Farah says there are several things that could cause a young person to join radical groups, including two that were identified by the SSCoS project’s baseline survey: poverty and unemployment.
“That is why this project has been trying to mitigate the issues related to poverty and unemployment. This is done through giving young people a chance to get vocational education and an opportunity to start a small business.”
The project has also played a role in starting cooperatives in Bwaise and Kisenyi, in order to support vulnerable youths and women to access affordable credit to start and build their businesses, and return the money so that another person gets a chance to borrow.
In the past year, among other activities, the project has organized the Beera Clear messaging campaign, urging slum communities to shun violence. Hundreds of students were trained to use music dance, and drama against radicalization and violence, including a well-attended gala at the National Theatre.
“Beera clear” was officially launched in September 2018, followed by a season of messages on radio and TV, which reached 28.8 million listeners and viewers across the country.
The SSCoS project has also been working to build the capacity of the police to use human rights-sensitive approaches in their work. This not only reduces the risk of young people being radicalized, it also helps improve relations between the people and the Police. Up to 175 police officers have been trained (including as trainers) in Kampala, Greater Busoga and Greater Masaka.
A closely-related aspect of the project was the town halls, community meetings organized by the project to bring the Police and slum communities on round tables to talk to one another. To date, more than 1700 people have attended these meetings, with more to come.
To further improve stability, the project is setting up early warning centres at three police stations (Old Kampala, Kawempe and Kabalagala). Each of the centres, soon to become operational, was equipped with a Toll-free line 0800279650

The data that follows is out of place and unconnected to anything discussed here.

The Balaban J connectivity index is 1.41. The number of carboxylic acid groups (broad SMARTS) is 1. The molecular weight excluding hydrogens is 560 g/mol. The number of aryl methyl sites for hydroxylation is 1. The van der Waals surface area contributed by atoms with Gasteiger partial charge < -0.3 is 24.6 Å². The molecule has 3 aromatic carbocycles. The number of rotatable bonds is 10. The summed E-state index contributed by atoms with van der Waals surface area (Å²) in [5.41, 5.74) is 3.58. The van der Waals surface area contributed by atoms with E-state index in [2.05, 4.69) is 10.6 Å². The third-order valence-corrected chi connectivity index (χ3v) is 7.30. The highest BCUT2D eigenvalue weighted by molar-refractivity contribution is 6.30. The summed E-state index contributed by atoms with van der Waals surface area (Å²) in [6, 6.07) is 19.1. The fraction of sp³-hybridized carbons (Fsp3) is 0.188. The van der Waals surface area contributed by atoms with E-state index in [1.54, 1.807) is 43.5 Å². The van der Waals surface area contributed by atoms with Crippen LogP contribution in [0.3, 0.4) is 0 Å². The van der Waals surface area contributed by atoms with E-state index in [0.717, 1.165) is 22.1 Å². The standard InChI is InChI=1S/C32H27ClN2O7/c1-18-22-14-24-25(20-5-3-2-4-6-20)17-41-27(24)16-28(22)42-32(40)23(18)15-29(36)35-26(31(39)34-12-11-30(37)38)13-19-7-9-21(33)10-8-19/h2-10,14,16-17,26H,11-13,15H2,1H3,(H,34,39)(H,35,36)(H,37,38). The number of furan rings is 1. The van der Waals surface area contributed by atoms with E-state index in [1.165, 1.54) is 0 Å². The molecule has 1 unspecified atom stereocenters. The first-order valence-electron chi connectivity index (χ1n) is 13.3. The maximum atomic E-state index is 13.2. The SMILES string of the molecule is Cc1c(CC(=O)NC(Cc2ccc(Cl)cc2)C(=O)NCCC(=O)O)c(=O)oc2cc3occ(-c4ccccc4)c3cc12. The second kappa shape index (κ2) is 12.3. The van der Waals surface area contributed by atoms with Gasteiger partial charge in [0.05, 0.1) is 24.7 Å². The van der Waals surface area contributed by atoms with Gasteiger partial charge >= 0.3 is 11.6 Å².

Martin kiiza a youth from Bwaise notes that the Beera clear campaign helped him realize his dream and gave him the courage to work hard. He says they were advised to avoid drugs and violence which saw many youth changing.
In a report conducted by IOM in 2017 about the 12 strengthening Social Cohesion and Stability in Slum Populations baseline Study Kampala- Uganda indicates that;
Sources of Grievances in situations like Poverty stands at 51.7%, Unemployment 38.0%, Family disputes at 22.6%, Different political ideologies at 22.7, Religious extremism is at 10.3 %.
The various acts of violence are rated at 46.2% mob justice, domestic violence 47.1%, rape and sexual harassment 32.5%, acid attacks 6.5%, human sacrifice 17.2% and suicide at 10.1%.
The ever-heard of Violent Extremism by Slum Area include; Bwaise 184 (92%), kabalagala 57 (88%), katwe 133(87%) and kisenyi 82(84%).
Knowledge of any Community-based Loans and Savings Scheme in the Parish is at 122(62.0%) Bwaise, kabalagala 40(62.5%), Katwe 57(44.2%) and kisenyi 36(37.5%).
Crimes Reported to Police by Category (January – June 2015), Robbery 4,266(2014) 3, 627(2015), Homicide 2,033 (2014), 1,957 (2015), Sex Related Offences 10,414 (2014), 10,163(2015).